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Reading the street network, one component of the urban landscape, from left to right as a text reveals a story of the development of the city.  The oldest areas, located on the left, are in a near perfect grid owing to the uniformity of the original survey.  Moving right, the grid is disrupted as newer developments grew organically at the fringes of the original city.    Next is modern suburbia; its curving streets look like a bowl of noodles.  Although this chaos appears to be unplanned, it is actually the most regulated area of the city.  At the far right is the current urban fringe, comprising low density development melting into the surrounding rural areas.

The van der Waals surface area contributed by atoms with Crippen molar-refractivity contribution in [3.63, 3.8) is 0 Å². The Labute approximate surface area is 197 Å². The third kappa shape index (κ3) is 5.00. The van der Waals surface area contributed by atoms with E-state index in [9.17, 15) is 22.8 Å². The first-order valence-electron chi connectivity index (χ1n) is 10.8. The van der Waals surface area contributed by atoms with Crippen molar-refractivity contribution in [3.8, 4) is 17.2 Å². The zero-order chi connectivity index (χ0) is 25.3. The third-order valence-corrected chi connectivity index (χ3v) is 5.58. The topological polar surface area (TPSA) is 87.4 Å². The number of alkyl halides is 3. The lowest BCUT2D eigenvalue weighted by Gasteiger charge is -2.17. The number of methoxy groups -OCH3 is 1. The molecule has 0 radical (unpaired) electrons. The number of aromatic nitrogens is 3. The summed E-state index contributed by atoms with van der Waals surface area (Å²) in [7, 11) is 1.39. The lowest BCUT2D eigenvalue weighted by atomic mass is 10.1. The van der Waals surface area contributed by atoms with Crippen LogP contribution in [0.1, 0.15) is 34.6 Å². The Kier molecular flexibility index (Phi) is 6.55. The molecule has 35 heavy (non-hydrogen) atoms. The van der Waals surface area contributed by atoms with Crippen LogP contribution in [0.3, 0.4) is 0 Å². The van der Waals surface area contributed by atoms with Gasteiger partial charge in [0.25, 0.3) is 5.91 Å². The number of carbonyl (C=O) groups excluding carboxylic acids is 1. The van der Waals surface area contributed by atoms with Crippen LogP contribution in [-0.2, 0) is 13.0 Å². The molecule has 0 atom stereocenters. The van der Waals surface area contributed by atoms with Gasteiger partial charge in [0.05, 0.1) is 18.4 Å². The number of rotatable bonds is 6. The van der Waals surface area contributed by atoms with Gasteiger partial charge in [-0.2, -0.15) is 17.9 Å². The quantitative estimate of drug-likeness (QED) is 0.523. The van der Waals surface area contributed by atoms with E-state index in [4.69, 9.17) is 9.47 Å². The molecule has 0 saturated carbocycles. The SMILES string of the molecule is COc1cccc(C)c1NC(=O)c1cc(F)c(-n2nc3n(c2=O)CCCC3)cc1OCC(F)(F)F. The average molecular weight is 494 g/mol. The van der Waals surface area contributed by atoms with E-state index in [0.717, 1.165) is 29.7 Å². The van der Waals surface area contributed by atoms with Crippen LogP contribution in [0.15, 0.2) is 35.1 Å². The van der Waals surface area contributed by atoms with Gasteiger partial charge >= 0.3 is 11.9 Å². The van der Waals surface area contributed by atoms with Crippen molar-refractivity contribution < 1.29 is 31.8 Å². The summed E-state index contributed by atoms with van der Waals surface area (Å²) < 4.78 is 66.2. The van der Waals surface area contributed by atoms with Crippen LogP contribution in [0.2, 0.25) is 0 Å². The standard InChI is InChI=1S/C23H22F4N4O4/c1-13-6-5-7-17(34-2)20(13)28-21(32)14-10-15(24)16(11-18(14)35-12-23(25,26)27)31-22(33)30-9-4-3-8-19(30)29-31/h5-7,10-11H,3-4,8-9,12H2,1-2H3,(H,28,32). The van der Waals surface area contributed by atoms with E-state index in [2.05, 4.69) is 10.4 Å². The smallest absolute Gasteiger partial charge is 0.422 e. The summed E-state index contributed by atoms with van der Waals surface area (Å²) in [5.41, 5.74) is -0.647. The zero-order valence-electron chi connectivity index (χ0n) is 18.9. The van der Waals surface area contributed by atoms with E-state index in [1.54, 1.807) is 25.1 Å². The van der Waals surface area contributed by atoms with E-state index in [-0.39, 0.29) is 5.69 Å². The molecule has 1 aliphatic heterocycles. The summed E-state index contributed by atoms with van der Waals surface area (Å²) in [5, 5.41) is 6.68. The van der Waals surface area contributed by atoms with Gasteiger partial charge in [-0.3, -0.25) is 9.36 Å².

My research exposes the political, technological and socio-economic structures  that are  etched in the urban landscape. Using GIS to read and analyze urban forms reveals the conditions which created the city at each stage of its development. 

Opportunities exist for both graduate and undergraduate research dealing with urban form, urban planning, heritage preservation, and social landscapes.  

See the portfolio on this site, as well as my C.V. for an overview of my research projects.  Feel free to contact with me any questions you may have.